Thanks to the actions of the watchdogs in August the Polish media discussed the deportation of a Georgian family from Holland, whose case is being investigated by the lawyers from the Association for Legal Intervention

Among the members of the deported family was a 7 year old girl with leukaemia. The Dutch Immigration Office decided to deport the family to Poland, because earlier the family filed a petition to receive a refugee status in Poland and according to the law there is a possibility to be deported to the country in which the person seeking for asylum has filed his documents. The Dutch authorities have committed negligence and might have even broken the law by ignoring the parents pleas for medical aid for their daughter. The Association is considering to file a complaint to the European Court of Human Rights in Strasburg.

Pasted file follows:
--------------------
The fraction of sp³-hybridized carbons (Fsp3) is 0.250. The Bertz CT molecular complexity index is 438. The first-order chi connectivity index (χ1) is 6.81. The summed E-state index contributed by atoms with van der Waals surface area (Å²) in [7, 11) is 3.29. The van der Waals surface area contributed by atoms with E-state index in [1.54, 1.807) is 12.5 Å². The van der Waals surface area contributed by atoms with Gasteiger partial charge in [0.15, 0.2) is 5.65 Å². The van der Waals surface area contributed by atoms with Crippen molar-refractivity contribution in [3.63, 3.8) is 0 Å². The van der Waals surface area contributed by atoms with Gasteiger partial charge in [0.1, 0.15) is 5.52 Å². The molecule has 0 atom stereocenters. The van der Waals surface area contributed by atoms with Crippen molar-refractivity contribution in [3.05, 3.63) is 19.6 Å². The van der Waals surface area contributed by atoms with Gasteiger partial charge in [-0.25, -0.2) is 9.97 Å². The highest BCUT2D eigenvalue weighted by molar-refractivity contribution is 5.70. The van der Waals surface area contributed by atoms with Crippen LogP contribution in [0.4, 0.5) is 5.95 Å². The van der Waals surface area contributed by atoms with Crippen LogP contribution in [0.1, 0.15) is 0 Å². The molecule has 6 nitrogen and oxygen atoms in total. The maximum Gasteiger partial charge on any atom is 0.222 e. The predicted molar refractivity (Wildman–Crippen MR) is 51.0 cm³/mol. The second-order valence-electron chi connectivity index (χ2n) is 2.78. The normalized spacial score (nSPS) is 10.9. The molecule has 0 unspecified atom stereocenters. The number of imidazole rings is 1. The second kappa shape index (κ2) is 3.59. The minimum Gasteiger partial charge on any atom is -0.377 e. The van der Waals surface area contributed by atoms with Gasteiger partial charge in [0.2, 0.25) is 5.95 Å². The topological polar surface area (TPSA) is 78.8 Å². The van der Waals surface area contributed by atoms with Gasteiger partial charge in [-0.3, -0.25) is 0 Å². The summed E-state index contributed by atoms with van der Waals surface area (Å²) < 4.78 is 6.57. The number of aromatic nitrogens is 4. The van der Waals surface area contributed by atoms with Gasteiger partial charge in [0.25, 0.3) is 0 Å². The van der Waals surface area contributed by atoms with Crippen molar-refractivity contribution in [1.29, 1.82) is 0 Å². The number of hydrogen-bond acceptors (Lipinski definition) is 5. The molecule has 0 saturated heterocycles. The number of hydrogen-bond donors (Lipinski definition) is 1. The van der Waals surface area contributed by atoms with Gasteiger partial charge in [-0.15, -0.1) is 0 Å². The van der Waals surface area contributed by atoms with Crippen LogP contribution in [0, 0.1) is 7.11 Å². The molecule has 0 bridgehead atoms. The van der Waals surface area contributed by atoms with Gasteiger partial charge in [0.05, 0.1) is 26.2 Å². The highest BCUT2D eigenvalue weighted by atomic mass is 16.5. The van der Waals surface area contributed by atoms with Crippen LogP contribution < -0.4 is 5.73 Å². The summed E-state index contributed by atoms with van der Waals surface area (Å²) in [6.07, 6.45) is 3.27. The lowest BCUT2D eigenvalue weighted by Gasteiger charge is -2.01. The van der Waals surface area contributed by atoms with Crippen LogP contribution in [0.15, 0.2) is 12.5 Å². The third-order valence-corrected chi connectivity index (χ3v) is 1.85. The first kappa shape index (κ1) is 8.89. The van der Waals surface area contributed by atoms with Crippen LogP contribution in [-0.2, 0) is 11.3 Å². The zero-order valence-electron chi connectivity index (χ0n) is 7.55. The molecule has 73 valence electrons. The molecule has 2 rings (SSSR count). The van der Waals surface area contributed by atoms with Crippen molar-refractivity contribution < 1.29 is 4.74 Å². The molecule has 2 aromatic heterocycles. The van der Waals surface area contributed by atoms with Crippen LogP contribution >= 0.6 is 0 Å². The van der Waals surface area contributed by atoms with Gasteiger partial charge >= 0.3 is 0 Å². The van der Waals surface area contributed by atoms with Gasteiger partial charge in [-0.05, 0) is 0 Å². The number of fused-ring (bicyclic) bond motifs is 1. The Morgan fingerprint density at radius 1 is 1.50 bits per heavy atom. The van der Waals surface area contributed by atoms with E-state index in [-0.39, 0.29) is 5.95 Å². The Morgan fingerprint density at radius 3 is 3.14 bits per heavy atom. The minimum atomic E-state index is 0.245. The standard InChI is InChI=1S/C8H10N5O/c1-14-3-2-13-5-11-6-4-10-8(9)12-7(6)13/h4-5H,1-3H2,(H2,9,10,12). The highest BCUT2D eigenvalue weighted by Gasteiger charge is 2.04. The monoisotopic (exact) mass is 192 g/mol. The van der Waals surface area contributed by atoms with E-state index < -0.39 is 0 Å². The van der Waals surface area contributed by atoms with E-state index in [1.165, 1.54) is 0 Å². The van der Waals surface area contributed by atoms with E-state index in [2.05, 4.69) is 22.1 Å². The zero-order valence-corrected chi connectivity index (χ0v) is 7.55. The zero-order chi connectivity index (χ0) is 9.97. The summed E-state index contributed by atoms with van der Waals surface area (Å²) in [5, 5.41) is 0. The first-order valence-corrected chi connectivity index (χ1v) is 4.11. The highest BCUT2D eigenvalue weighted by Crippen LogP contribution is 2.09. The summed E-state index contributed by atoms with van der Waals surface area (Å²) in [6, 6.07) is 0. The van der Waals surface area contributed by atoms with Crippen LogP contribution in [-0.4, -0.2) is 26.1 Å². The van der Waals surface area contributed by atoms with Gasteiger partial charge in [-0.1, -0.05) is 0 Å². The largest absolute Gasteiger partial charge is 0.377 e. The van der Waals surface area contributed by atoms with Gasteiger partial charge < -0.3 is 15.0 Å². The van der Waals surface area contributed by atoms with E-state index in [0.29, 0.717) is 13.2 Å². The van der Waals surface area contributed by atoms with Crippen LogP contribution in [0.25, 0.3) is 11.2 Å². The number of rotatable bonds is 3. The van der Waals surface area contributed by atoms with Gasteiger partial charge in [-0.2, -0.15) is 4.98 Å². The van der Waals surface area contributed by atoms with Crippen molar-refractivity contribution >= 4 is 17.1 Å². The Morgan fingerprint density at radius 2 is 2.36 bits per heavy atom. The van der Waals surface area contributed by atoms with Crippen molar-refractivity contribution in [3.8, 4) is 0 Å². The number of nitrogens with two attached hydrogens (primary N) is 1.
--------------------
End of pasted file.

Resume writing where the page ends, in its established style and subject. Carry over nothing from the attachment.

The organisations are also constantly performing their expert functions. The Legal Intervention Association and the Helsinki Foundation for Human Rights have presented their remarks to the draft of the act on foreigners. According to the government the project will introduce multiple easements, thanks to which foreigners will be able to receive resident permits much faster and easier. However the organisations pointed out that not all of the proposed solutions are appropriate. For example the project will support the detention of children of immigrants – something the organisations have protested against. The requirement of learning the Polish language when applying for permanent residence and for a EU long term residence permit have also been questioned. You can view all the remarks here. You can view the organisation’s previous achievements within the scope of influencing the Act on foreigners can be found here.